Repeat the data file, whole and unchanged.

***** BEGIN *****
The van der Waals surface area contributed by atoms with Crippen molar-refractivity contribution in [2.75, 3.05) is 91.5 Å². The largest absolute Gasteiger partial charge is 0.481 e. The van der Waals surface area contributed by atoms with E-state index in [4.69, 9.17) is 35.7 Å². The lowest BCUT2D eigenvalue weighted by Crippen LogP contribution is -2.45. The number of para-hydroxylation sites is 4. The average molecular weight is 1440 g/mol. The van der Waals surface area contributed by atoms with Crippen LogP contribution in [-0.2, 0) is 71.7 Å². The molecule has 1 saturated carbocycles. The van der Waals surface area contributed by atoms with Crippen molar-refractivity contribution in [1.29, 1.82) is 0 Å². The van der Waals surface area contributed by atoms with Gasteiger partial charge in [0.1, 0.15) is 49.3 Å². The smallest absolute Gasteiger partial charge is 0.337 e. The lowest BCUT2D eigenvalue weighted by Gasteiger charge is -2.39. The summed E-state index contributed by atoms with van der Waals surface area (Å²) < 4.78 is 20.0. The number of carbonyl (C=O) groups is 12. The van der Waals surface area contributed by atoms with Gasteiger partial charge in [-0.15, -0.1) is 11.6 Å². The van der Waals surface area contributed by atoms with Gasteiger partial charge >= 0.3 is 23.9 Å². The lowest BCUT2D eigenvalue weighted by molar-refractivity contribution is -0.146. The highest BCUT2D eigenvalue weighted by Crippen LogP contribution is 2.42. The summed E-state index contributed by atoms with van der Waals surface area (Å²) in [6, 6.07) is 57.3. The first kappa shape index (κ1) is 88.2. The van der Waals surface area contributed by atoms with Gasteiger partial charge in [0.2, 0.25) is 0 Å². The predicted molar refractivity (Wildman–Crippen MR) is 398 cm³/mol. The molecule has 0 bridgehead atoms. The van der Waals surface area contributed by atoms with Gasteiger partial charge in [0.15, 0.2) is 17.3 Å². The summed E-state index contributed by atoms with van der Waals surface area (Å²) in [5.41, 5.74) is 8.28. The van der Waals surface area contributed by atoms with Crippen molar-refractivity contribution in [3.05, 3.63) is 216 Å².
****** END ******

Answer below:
The van der Waals surface area contributed by atoms with Crippen molar-refractivity contribution in [2.75, 3.05) is 91.5 Å². The largest absolute Gasteiger partial charge is 0.481 e. The van der Waals surface area contributed by atoms with E-state index in [4.69, 9.17) is 35.7 Å². The lowest BCUT2D eigenvalue weighted by Crippen LogP contribution is -2.45. The number of para-hydroxylation sites is 4. The average molecular weight is 1440 g/mol. The van der Waals surface area contributed by atoms with Crippen LogP contribution in [-0.2, 0) is 71.7 Å². The molecule has 1 saturated carbocycles. The van der Waals surface area contributed by atoms with Crippen molar-refractivity contribution in [1.29, 1.82) is 0 Å². The van der Waals surface area contributed by atoms with Gasteiger partial charge in [0.1, 0.15) is 49.3 Å². The smallest absolute Gasteiger partial charge is 0.337 e. The lowest BCUT2D eigenvalue weighted by Gasteiger charge is -2.39. The summed E-state index contributed by atoms with van der Waals surface area (Å²) < 4.78 is 20.0. The number of carbonyl (C=O) groups is 12. The van der Waals surface area contributed by atoms with Gasteiger partial charge in [-0.15, -0.1) is 11.6 Å². The van der Waals surface area contributed by atoms with Gasteiger partial charge >= 0.3 is 23.9 Å². The lowest BCUT2D eigenvalue weighted by molar-refractivity contribution is -0.146. The highest BCUT2D eigenvalue weighted by Crippen LogP contribution is 2.42. The summed E-state index contributed by atoms with van der Waals surface area (Å²) in [6, 6.07) is 57.3. The first kappa shape index (κ1) is 88.2. The van der Waals surface area contributed by atoms with Gasteiger partial charge in [0.2, 0.25) is 0 Å². The predicted molar refractivity (Wildman–Crippen MR) is 398 cm³/mol. The molecule has 0 bridgehead atoms. The van der Waals surface area contributed by atoms with Gasteiger partial charge in [0.15, 0.2) is 17.3 Å². The summed E-state index contributed by atoms with van der Waals surface area (Å²) in [5.41, 5.74) is 8.28. The van der Waals surface area contributed by atoms with Crippen molar-refractivity contribution in [3.05, 3.63) is 216 Å².